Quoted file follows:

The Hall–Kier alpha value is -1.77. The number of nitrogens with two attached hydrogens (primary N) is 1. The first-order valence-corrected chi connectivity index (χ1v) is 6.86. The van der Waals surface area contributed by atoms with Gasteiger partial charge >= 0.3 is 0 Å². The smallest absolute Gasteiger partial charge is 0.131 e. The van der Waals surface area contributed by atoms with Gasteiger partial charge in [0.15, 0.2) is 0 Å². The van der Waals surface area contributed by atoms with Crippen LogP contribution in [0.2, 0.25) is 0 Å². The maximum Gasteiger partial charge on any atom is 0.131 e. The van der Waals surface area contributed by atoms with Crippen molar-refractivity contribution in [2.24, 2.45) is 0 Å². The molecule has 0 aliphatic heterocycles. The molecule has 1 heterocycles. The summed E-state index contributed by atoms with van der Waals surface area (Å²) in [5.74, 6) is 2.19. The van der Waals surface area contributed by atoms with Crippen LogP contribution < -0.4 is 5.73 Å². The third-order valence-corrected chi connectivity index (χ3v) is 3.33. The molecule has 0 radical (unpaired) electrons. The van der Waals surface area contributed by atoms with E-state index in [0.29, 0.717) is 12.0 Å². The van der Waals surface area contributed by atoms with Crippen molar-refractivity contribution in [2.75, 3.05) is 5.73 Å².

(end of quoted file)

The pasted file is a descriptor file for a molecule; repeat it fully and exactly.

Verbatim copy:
The Hall–Kier alpha value is -1.77. The number of nitrogens with two attached hydrogens (primary N) is 1. The first-order valence-corrected chi connectivity index (χ1v) is 6.86. The van der Waals surface area contributed by atoms with Gasteiger partial charge >= 0.3 is 0 Å². The smallest absolute Gasteiger partial charge is 0.131 e. The van der Waals surface area contributed by atoms with Gasteiger partial charge in [0.15, 0.2) is 0 Å². The van der Waals surface area contributed by atoms with Crippen LogP contribution in [0.2, 0.25) is 0 Å². The maximum Gasteiger partial charge on any atom is 0.131 e. The van der Waals surface area contributed by atoms with Crippen molar-refractivity contribution in [2.24, 2.45) is 0 Å². The molecule has 0 aliphatic heterocycles. The molecule has 1 heterocycles. The summed E-state index contributed by atoms with van der Waals surface area (Å²) in [5.74, 6) is 2.19. The van der Waals surface area contributed by atoms with Crippen LogP contribution < -0.4 is 5.73 Å². The third-order valence-corrected chi connectivity index (χ3v) is 3.33. The molecule has 0 radical (unpaired) electrons. The van der Waals surface area contributed by atoms with E-state index in [0.29, 0.717) is 12.0 Å². The van der Waals surface area contributed by atoms with Crippen molar-refractivity contribution in [2.75, 3.05) is 5.73 Å².